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Department of Gastrointestinal Medical Oncology
MD Anderson Cancer Center
University of Texas
Oesophageal cancer is categorised as an aggressive cancer due to poor overall survival rates, which are a consequence of the high risk of both locoregional and distant recurrence. The incidence of oesophageal cancer in the USA was estimated to be 13,900 in 2003, and the mortality for the same year was 13,000.(1) Nevertheless, a small percentage of patients achieve prolonged disease-free survival and a multidisciplinary approach with surgery, chemotherapy and radiation therapy for selected subsets of patients offers the best chance for cure. The median age of onset is 53 years for squamous cell carcinoma and 62 years for adenocarcinoma of the oesophagus.
The type of tumour found in the upper to mid-thoracic oesophagus is predominantly squamous cell carcinoma, whereas adenocarcinoma predominates in the distal oesophagus and gastroesophageal (GE) junction.(2) The incidence of adenocarcinoma of the GE junction has risen significantly in the USA, especially in Caucasian men, whereas that of squamous cell carcinoma has slightly decreased. Adenocarcinoma now accounts for at least 75% of all oesophageal cancers in the USA; this is most likely related to an increase in body mass index and subsequent increases in the incidence of Barrett’s oesophagus.
Staging and workup
Workup typically includes history, blood tests (including a complete blood count and chemistry), barium swallow, computerised tomography (CT scan) of the chest and abdomen, and oesophagogastroduodenoscopy. Endoscopic ultrasound (EUS) and (18)F-fluoro-2-deoxy-d-glucose positron emission tomography ((18)F-FDG PET scan) are recommended if there is no evidence of metastatic disease. Bronchoscopy may be considered if the patient has locoregional cancer at or above the carina, and for selected patients with locoregional GE junction cancer a laparoscopic staging of the peritoneal cavity may be warranted. Nutritional status should be addressed early, especially if the patient has dysphagia, and enteral support is preferred, although percutaneous endoscopic gastrostomy (PEG) should be avoided in patients undergoing surgery. A colonoscopy, barium enema (BE) and arteriogram can be considered if colonic interposition is planned.(3) Details of the TNM staging have been published by the American Joint Committee on Cancer (AJCC).(4)
Treatment of locoregional cancer depends on the site (upper, mid- or lower oesophagus), clinical stage, histology and symptoms.
Patients with carcinoma in situ (Tis) and T1N0M0 are usually offered surgery. Definitive chemoradiation, photodynamic therapy and endoscopic mucosal resection are other options, and a clinical trial is encouraged. Patients with cervical oesophagus squamous cell cancer are candidates for definitive chemoradiation given at 50.4Gy.(5) Patients with cancer involving the upper thoracic oesophagus are offered definitive chemoradiation, surgery, or both, and those with lower thoracic and GE junction (adenocarcinoma) are offered definitive chemoradiation (with salvage surgery, if needed), surgery alone, or both. Preoperative chemoradiation followed by surgery is a common practice pattern in the USA in selected patients. Ajani and colleagues recently published a study with preoperative induction chemotherapy of irinotecan and cisplatin, followed by chemoradiotherapy and then surgery in patients with locoregional carcinoma of the oesophagus or GE junction.(6)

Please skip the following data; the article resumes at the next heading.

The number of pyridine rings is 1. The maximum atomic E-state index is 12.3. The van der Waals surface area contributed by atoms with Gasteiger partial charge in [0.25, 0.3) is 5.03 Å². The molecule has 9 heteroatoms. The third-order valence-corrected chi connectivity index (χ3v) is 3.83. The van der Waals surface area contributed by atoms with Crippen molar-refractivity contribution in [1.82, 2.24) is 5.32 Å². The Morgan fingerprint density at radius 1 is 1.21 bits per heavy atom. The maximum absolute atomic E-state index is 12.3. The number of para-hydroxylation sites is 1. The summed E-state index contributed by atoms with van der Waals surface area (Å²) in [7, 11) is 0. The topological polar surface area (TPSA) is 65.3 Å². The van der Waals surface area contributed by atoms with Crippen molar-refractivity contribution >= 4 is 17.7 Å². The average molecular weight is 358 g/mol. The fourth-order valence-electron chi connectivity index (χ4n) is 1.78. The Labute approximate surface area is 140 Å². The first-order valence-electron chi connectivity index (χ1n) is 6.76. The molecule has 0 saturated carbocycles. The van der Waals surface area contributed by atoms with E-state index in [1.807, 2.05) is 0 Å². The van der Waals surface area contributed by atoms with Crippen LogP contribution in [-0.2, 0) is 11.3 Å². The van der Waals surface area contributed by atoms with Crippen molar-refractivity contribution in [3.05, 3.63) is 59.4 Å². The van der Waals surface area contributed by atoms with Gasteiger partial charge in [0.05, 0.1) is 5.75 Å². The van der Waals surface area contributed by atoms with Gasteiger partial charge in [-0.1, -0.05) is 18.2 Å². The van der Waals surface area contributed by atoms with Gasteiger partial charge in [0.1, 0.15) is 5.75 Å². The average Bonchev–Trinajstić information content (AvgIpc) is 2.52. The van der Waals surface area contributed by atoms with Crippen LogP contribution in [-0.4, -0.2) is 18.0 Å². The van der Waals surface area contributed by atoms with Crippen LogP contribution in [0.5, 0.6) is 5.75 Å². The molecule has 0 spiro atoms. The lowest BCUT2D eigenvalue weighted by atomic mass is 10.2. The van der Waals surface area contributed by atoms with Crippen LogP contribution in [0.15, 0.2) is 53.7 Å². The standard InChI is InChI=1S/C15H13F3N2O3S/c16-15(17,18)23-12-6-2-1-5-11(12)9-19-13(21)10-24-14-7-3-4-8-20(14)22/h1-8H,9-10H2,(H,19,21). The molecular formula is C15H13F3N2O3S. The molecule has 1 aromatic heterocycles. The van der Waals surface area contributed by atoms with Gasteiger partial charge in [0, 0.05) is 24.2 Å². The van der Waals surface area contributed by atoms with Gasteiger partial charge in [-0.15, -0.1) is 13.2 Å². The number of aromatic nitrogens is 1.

Forty-three patients were evaluated and 39 underwent an R0 resection. The median survival period for all 43 patients was 22.1 months. Patients who achieved a pathological complete response (CR; 11 patients) or pathological partial response (PR; 16 patients; <10% viable tumour in surgical specimen) had a longer median survival than those who achieved less than a pathological partial response (25.6 months vs 18.5 months; p=0.52).
No study has yet been conducted comparing definitive chemoradiation vs preoperative chemoradiation + surgery vs surgery alone, and overall five-year survival rates for surgery alone and definitive chemoradiation are similar (~20%).
Patients with metastatic squamous cell and adenocarcinoma of the oesophagus are candidates for chemotherapy, radiation and best supportive care. The survival range is 6–15 months, and current therapies are mainly palliative. Combination chemotherapy with cisplatin and 5-FU, which has been the standard treatment in the USA for a long time, has a partial response rate of 32% in advanced oesophageal cancer.(7)
Over the last decade, novel agents have been introduced, including taxanes, camptothecins and third-generation platinum agent (oxaliplatin). Irinotecan in combination with cisplatin repeated weekly for four weeks, followed by a two-week rest period (recycled every six weeks), has been studied in patients with advanced oesophageal cancer, leading to a response rate of 56% (CR 6%, PR 51%) and a median duration of response of 4.2 months.(8) Docetaxel in combination with cisplatin and 5-FU has been studied in patients with GE junction cancer; the overall response rate on interim analysis was 39% and one-year survival was 44%, with median overall survival of 10.2 months.(9)
The various combination regimens and single-agent chemotherapies used for metastatic oesophageal cancer are detailed in Table 1. Typically, combination chemotherapies provide better response rates than single agents, although without a significant survival advantage. Patient’s performance status should help decide whether the patient is a candidate for palliative chemotherapy.
Other palliative options include expandable metal stents, dilatation and percutaneous endoscopic gastrotomy (PEG) tube placement for dysphagia, palliative radiation therapy for bleeding or pain control, and pain control measures with narcotic analgesia.